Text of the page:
Do you add thyme to your chicken soup? Basil and oregano to your pasta sauce? These herbs are staples in most kitchens, and they help good cooks make their meals extra-tasty. We love using herbs and spices ourselves when we cook. Consequently, we were dismayed to read that some cooking spices are contaminated with heavy metals. The findings were published in Consumer Reports (November 9, 2021).
Scientists for Consumer Reports selected 15 of the most popular spices and herbs and purchased a total of 126 products as samples. They collected both nationally-recognized brands such as McCormick and private labels such as Trader Joe’s or Whole Foods. Then they had the contents analyzed with particular attention to levels of lead, cadmium and arsenic. You might be alarmed, as we were, to learn that 40 of these had worrisome levels of a heavy metal. That’s about one in three.
Thyme and oregano were especially contaminated. The analysis uncovered "concerning" levels of heavy metals in every sample of either herb.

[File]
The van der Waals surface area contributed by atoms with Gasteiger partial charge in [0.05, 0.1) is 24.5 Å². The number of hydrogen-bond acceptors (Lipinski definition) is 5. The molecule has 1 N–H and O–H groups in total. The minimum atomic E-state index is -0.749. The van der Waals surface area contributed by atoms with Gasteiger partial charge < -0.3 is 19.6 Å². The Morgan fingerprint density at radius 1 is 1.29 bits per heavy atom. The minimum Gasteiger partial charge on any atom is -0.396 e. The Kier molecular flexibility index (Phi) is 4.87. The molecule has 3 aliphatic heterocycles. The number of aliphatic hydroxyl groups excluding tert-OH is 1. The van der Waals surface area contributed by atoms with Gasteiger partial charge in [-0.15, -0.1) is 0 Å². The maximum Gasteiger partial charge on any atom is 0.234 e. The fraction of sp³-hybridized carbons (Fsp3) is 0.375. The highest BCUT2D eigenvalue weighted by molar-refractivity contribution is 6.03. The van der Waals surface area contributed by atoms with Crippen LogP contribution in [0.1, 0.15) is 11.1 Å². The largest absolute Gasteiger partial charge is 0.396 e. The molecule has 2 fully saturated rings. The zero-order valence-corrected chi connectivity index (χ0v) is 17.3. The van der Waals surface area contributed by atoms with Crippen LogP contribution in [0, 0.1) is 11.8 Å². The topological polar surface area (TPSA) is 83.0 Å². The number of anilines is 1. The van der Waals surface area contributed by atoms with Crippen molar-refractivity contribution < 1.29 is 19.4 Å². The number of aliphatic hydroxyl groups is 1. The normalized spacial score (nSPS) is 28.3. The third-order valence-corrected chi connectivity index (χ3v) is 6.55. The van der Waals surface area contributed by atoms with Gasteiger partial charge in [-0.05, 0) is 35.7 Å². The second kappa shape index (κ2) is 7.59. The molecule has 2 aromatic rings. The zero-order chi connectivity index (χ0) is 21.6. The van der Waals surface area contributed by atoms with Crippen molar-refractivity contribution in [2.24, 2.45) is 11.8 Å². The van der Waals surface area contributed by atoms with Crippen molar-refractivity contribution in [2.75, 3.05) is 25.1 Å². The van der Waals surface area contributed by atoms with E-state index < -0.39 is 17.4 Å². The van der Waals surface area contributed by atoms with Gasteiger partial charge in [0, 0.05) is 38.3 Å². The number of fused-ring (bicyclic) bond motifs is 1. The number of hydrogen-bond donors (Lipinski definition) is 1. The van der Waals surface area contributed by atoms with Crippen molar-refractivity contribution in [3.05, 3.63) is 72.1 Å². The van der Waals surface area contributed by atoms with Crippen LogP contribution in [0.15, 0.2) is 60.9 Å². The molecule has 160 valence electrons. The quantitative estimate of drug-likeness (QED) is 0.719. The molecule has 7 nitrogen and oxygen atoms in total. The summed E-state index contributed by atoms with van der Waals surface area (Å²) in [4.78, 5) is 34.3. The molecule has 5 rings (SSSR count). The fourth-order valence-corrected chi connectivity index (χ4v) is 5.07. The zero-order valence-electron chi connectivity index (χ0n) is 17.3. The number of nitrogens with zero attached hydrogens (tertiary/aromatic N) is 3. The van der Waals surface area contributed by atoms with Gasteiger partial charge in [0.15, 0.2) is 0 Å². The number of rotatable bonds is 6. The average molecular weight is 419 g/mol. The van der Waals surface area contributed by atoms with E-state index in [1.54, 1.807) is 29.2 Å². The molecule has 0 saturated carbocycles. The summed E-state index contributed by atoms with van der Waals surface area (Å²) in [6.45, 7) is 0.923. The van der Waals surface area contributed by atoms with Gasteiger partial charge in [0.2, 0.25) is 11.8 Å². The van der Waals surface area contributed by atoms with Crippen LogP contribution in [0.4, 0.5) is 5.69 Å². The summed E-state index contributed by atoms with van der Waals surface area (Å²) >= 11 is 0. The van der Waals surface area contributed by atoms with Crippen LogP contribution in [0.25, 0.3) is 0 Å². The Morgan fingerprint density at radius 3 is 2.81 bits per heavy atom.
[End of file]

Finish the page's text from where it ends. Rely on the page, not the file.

Luckily, even if one in three samples of cooking spices are contaminated, that still means two-thirds are safe. And seven of the 15 flavor enhancers studied had very low levels of heavy metals in every brand. The CR tests did not detect problems with black pepper, coriander, curry powder, garlic powder, saffron, sesame seeds or white pepper. Moreover, none of the samples contained salmonella bacteria, which could cause food poisoning.
In most cases, we use spices and herbs in such small enough quantities that a single serving won’t be harmful. But for a few, including thyme and oregano, regular use could be a problem. That would be especially true for young children.
Cooks may want to grow some of their herbs. Thyme, oregano, parsley and basil are easy to grow in pots or a small plot of ground.
Parents should consider the family’s total exposure to heavy metals, in water or foods like rice or juice, as well as in seasonings.
Consumers can consult the list posted on Consumer Reports website to learn which brands passed the test and which cooking spices are contaminated.
Lisa Gill is a health & medicine investigative reporter at Consumer Reports. Her article is here: Your Herbs and Spices Might Contain Arsenic, Cadmium, and Lead.
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